Turner, Officiating C.J., Pearson and Oldfield, JJ.
1. q.v. supra, I All. 17. Section 469 of the Criminal Procedure Code, in declaring that the Magistrate shall not entertain a prosecution of any of the offences therein specified without the sanction of the Court before which the offence was committed, or of some Court to which it is subordinate by implication gives the Court before which the alleged offence has been committed, and to the Courts to which that Court is subordinate, a discretionary power to sanction the prosecution. If this discretionary power is exercised and sanction accorded, the law gives no appeal from such an order. This was ruled by this Court in the case of Balwant Rai decided on the 4th April 1874 H.C.R., N.–W.P., 1874, p. 124 : and there being no appeal, the Court cannot interfere on motion in the nature of an appeal; this was ruled by the High Court of Calcutta in the case of Ram Pershad Hazaree 5 W.E. Mis. App., 24. But the refusal of one Court to exercise its power does not deprive the other Courts of the right to exercise the same power. If the Court before which the alleged offence is committed refuses to exercise its power, the application to the superior Court is in the nature of an original application and not of an appeal. It is an application to one of two or more Courts which are vested with independent powers of sanction. If the law declares that a person may act with the consent of A or B or C, although A and B may refuse to give consent, the consent of C will be sufficient. In placing a restriction on the right of prosecution in respect of certain offences, the legislature has not confined the power of sanction to the Court before which the offence is committed, but has conferred it on that Court and on any other Court to which that Court is subordinate, and the sanction accorded by any one of those Courts satisfies the restriction. This view of the law is supported by the rulings of the High Court, Calcutta, (Dinobundhoo Chuckerbutty 5 W.R. Mis. App., 6), and of this Court, and we are aware of no ruling to the contrary. But it is contended that sanction can only be given by a superior Court when the case in which the offence was committed comes before it in appeal. To accede to this contention would be to import into the Act a condition which we do not find there, and which we cannot find anything in the Act itself to warrant us in introducing. Again, it has been objected that in the view here taken of the existence of independent powers of sanction in two or more Courts, it may happen that a subordinate Court may grant sanction after it has been refused by a superior Court. Doubtless this is so, but to obviate the unseemliness of such procedure, it has been the practice of this Court, and we think it should be the practice of all superior Courts, to refuse to entertain the application until it is shown that an application has been made to the subordinate Court and that by that Court sanction has been refused. In reply to the reference made to us, we answer that in our judgment, a sanction given by any one of the Courts empowered under the Act cannot be disturbed by a superior Court, and that where sanction is refused by one of those Courts the refusal does not deprive the other Court of the discretion given to them.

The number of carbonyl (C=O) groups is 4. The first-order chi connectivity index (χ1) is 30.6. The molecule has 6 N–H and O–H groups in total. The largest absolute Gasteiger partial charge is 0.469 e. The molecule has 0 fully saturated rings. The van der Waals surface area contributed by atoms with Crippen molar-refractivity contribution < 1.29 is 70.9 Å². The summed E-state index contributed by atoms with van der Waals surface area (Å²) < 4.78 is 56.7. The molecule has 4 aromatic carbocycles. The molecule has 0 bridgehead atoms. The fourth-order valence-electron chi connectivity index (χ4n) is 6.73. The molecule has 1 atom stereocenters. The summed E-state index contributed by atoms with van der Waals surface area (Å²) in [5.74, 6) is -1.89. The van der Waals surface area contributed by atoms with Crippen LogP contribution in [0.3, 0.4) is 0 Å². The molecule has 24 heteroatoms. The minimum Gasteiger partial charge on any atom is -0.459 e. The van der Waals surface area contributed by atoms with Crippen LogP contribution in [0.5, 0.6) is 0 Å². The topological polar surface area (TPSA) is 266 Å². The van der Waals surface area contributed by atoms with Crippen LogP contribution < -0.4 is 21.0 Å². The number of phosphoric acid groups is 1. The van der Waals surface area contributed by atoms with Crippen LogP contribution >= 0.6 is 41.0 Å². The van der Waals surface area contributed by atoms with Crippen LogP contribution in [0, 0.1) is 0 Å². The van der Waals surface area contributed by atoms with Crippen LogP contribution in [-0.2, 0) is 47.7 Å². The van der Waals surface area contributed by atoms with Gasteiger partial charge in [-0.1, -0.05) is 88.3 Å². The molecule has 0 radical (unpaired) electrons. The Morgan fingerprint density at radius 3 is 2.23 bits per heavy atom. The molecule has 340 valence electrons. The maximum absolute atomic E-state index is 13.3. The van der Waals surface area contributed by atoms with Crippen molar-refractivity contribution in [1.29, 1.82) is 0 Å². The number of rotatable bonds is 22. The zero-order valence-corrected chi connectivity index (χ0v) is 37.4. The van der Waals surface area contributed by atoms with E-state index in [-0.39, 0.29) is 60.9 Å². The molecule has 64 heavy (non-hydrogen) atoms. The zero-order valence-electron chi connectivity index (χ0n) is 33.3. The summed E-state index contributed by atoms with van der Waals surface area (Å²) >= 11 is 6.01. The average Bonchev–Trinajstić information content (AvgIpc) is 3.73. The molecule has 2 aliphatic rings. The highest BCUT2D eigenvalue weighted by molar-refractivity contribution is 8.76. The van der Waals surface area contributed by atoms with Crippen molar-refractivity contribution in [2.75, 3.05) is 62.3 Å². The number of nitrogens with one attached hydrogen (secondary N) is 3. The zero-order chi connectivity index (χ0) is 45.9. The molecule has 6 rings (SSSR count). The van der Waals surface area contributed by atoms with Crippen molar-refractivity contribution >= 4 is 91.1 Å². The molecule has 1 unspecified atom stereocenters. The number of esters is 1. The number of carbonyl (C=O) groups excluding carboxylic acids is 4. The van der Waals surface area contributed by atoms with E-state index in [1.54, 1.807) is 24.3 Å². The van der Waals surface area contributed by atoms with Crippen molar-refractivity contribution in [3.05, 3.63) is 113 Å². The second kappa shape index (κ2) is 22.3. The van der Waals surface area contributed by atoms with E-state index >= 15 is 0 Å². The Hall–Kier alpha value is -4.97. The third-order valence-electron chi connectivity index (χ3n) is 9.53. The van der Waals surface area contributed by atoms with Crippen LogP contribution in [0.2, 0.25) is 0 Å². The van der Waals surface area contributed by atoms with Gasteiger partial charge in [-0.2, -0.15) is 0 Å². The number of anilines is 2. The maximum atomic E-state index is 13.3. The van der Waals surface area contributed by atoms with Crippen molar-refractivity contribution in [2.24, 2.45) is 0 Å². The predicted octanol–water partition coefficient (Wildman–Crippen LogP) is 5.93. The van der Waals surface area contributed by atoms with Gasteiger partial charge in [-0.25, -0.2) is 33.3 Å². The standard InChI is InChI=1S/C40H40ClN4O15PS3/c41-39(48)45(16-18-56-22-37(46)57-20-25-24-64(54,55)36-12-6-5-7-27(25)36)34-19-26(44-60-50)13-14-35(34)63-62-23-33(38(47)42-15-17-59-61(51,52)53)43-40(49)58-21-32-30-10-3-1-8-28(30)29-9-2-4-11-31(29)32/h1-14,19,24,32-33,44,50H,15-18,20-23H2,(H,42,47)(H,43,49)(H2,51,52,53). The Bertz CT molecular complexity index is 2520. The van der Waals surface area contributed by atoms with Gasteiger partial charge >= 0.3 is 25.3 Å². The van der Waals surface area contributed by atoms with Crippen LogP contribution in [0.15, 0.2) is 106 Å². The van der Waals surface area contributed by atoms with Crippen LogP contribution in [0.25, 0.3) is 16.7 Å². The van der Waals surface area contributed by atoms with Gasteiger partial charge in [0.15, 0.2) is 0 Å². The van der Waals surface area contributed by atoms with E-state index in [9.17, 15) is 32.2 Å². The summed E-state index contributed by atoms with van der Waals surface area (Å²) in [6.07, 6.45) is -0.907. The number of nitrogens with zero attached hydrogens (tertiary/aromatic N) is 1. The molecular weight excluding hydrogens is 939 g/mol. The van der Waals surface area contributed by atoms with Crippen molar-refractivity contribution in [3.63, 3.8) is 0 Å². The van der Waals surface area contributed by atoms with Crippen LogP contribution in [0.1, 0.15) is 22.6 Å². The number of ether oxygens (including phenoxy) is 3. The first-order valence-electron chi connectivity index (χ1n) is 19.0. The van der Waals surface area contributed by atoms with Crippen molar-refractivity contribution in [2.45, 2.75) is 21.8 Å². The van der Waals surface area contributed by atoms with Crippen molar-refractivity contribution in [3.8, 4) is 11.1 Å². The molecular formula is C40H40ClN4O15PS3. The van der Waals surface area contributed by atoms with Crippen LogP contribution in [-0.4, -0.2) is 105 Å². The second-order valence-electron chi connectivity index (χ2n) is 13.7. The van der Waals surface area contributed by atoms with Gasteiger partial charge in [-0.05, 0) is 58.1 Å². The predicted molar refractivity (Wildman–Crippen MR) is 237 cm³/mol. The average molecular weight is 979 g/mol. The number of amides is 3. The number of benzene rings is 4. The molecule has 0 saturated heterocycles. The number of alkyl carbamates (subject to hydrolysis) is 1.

2. I cannot agree with the entire draft of the proposed judgment. I think that there is force, and great force too, in the objection that, in the view taken of the existence of independent powers of sanction with two or more Courts, it may happen that a subordinate Court may grant sanction after it has been refused by a superior Court. The objection to such a course is on the surface, and it is met with the reply that it has been the practice of this Court, and should be the practice of all superior Courts to refuse to entertain an application until it is shown that an application has been made to the subordinate Court and that by that Court sanction has been refused. But, in my opinion, there is no need of any such practice in order to get rid of any such objection. It appears to me that the words of Section 469, Criminal Procedure Code, do not admit of the suggestion that there are two or more Courts with independent powers, and that if one refuses, the other can grant sanction. The words are that a complaint “shall not be entertained against a party to such proceedings except with the sanction of the Court in which the document was given in evidence, or of some other Court to which that Court is subordinate.” These words signify, I think, that the Court to which such Court is subordinate may, by virtue of its superiority, grant the sanction withheld by the lower Court. At the same time, I hold that sanction, once given by the Court to which the first Court is immediately subordinate, cannot be withheld by any Court superior to that Court. When no sanction has ever been applied for in the two Courts below, it may, I think, be given by this Court as the superior of both, and so, where no sanction has been granted by the first, it may be given by the second Court.
3. There is no appeal from one Court to the other. But an application may, I apprehend, be made on what is known as the miscellaneous side of the superior Court, and sanction, if not already given, may be granted.
4. With these remarks, I may say that I agree in substance with the proposed reply to the reference made; that is to say, sanction given by any one Court cannot be disturbed by a superior Court, and that when sanction is refused by one of those Courts, the refusal does not deprive the superior Courts of the discretion given to them.